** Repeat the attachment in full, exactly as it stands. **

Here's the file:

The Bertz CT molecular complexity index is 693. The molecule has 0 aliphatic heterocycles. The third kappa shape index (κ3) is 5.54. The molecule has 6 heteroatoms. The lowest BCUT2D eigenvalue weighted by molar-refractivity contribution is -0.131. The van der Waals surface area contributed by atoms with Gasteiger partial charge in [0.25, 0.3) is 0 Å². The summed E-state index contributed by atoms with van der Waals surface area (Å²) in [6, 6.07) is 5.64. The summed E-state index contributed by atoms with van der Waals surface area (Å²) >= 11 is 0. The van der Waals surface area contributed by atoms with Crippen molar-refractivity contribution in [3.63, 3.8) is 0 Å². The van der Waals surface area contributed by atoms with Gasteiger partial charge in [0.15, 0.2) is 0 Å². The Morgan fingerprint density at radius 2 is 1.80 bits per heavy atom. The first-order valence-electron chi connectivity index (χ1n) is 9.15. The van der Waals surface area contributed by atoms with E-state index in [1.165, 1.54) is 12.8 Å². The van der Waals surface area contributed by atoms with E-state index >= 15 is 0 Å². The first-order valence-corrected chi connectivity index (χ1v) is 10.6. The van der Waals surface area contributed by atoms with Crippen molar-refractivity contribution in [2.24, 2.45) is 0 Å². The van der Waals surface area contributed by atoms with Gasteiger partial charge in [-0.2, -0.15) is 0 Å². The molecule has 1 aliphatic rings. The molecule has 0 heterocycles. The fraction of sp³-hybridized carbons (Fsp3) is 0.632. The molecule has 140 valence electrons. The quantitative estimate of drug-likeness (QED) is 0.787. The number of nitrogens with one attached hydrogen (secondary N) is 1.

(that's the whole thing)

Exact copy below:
The Bertz CT molecular complexity index is 693. The molecule has 0 aliphatic heterocycles. The third kappa shape index (κ3) is 5.54. The molecule has 6 heteroatoms. The lowest BCUT2D eigenvalue weighted by molar-refractivity contribution is -0.131. The van der Waals surface area contributed by atoms with Gasteiger partial charge in [0.25, 0.3) is 0 Å². The summed E-state index contributed by atoms with van der Waals surface area (Å²) in [6, 6.07) is 5.64. The summed E-state index contributed by atoms with van der Waals surface area (Å²) >= 11 is 0. The van der Waals surface area contributed by atoms with Crippen molar-refractivity contribution in [3.63, 3.8) is 0 Å². The van der Waals surface area contributed by atoms with Gasteiger partial charge in [0.15, 0.2) is 0 Å². The Morgan fingerprint density at radius 2 is 1.80 bits per heavy atom. The first-order valence-electron chi connectivity index (χ1n) is 9.15. The van der Waals surface area contributed by atoms with E-state index in [1.165, 1.54) is 12.8 Å². The van der Waals surface area contributed by atoms with E-state index >= 15 is 0 Å². The first-order valence-corrected chi connectivity index (χ1v) is 10.6. The van der Waals surface area contributed by atoms with Crippen molar-refractivity contribution in [2.24, 2.45) is 0 Å². The van der Waals surface area contributed by atoms with Gasteiger partial charge in [-0.2, -0.15) is 0 Å². The molecule has 1 aliphatic rings. The molecule has 0 heterocycles. The fraction of sp³-hybridized carbons (Fsp3) is 0.632. The molecule has 140 valence electrons. The quantitative estimate of drug-likeness (QED) is 0.787. The number of nitrogens with one attached hydrogen (secondary N) is 1.